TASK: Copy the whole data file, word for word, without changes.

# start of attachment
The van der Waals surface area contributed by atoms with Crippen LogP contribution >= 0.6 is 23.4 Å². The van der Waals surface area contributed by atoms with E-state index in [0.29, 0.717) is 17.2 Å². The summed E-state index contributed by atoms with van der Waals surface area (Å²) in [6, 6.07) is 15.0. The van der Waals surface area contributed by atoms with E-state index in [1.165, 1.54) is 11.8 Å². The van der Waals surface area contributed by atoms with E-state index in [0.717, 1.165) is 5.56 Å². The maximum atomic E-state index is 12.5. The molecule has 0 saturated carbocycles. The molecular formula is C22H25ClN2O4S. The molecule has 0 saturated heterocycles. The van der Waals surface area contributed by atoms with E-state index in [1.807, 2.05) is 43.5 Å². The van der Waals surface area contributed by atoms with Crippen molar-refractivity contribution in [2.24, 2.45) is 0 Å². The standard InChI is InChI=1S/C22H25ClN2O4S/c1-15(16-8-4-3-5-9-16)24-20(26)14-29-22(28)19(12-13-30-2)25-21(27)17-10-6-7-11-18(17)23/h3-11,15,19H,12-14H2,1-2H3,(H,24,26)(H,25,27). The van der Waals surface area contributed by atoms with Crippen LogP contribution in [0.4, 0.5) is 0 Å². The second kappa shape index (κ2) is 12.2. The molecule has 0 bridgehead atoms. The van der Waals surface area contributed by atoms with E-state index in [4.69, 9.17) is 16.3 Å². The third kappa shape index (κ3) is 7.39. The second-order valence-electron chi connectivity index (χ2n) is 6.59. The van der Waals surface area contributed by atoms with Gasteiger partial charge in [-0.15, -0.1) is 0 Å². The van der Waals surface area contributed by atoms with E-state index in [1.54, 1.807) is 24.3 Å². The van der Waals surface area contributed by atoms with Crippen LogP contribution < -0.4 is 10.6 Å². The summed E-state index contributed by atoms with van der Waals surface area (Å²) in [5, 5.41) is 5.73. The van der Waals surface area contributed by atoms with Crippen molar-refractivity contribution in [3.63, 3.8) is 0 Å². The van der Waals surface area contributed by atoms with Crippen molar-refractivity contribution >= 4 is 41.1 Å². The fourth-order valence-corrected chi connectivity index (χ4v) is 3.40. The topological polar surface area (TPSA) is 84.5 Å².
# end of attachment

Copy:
The van der Waals surface area contributed by atoms with Crippen LogP contribution >= 0.6 is 23.4 Å². The van der Waals surface area contributed by atoms with E-state index in [0.29, 0.717) is 17.2 Å². The summed E-state index contributed by atoms with van der Waals surface area (Å²) in [6, 6.07) is 15.0. The van der Waals surface area contributed by atoms with E-state index in [1.165, 1.54) is 11.8 Å². The van der Waals surface area contributed by atoms with E-state index in [0.717, 1.165) is 5.56 Å². The maximum atomic E-state index is 12.5. The molecule has 0 saturated carbocycles. The molecular formula is C22H25ClN2O4S. The molecule has 0 saturated heterocycles. The van der Waals surface area contributed by atoms with E-state index in [1.807, 2.05) is 43.5 Å². The van der Waals surface area contributed by atoms with Crippen molar-refractivity contribution in [2.24, 2.45) is 0 Å². The standard InChI is InChI=1S/C22H25ClN2O4S/c1-15(16-8-4-3-5-9-16)24-20(26)14-29-22(28)19(12-13-30-2)25-21(27)17-10-6-7-11-18(17)23/h3-11,15,19H,12-14H2,1-2H3,(H,24,26)(H,25,27). The van der Waals surface area contributed by atoms with Crippen LogP contribution in [0.4, 0.5) is 0 Å². The second kappa shape index (κ2) is 12.2. The molecule has 0 bridgehead atoms. The van der Waals surface area contributed by atoms with E-state index in [4.69, 9.17) is 16.3 Å². The third kappa shape index (κ3) is 7.39. The second-order valence-electron chi connectivity index (χ2n) is 6.59. The van der Waals surface area contributed by atoms with Gasteiger partial charge in [-0.15, -0.1) is 0 Å². The van der Waals surface area contributed by atoms with E-state index in [1.54, 1.807) is 24.3 Å². The van der Waals surface area contributed by atoms with Crippen LogP contribution < -0.4 is 10.6 Å². The summed E-state index contributed by atoms with van der Waals surface area (Å²) in [5, 5.41) is 5.73. The van der Waals surface area contributed by atoms with Crippen molar-refractivity contribution in [3.63, 3.8) is 0 Å². The van der Waals surface area contributed by atoms with Crippen molar-refractivity contribution >= 4 is 41.1 Å². The fourth-order valence-corrected chi connectivity index (χ4v) is 3.40. The topological polar surface area (TPSA) is 84.5 Å².